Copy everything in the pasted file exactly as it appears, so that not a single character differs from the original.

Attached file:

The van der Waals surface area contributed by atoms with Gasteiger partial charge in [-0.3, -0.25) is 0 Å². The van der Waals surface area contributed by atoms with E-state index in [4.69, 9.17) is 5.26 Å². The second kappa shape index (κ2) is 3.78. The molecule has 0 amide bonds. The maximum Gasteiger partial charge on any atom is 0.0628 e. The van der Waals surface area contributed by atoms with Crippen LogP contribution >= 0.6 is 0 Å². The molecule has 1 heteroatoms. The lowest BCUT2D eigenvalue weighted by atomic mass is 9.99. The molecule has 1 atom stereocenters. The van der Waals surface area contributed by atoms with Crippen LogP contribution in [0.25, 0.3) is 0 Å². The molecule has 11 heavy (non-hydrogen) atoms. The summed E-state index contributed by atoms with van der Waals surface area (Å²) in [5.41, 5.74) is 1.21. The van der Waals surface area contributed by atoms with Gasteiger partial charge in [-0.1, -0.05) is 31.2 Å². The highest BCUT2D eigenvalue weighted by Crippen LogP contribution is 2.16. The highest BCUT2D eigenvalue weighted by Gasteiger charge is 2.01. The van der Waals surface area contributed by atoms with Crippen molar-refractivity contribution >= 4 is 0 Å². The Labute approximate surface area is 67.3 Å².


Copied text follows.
The van der Waals surface area contributed by atoms with Gasteiger partial charge in [-0.3, -0.25) is 0 Å². The van der Waals surface area contributed by atoms with E-state index in [4.69, 9.17) is 5.26 Å². The second kappa shape index (κ2) is 3.78. The molecule has 0 amide bonds. The maximum Gasteiger partial charge on any atom is 0.0628 e. The van der Waals surface area contributed by atoms with Crippen LogP contribution >= 0.6 is 0 Å². The molecule has 1 heteroatoms. The lowest BCUT2D eigenvalue weighted by atomic mass is 9.99. The molecule has 1 atom stereocenters. The van der Waals surface area contributed by atoms with Crippen LogP contribution in [0.25, 0.3) is 0 Å². The molecule has 11 heavy (non-hydrogen) atoms. The summed E-state index contributed by atoms with van der Waals surface area (Å²) in [5.41, 5.74) is 1.21. The van der Waals surface area contributed by atoms with Gasteiger partial charge in [-0.1, -0.05) is 31.2 Å². The highest BCUT2D eigenvalue weighted by Crippen LogP contribution is 2.16. The highest BCUT2D eigenvalue weighted by Gasteiger charge is 2.01. The van der Waals surface area contributed by atoms with Crippen molar-refractivity contribution >= 4 is 0 Å². The Labute approximate surface area is 67.3 Å².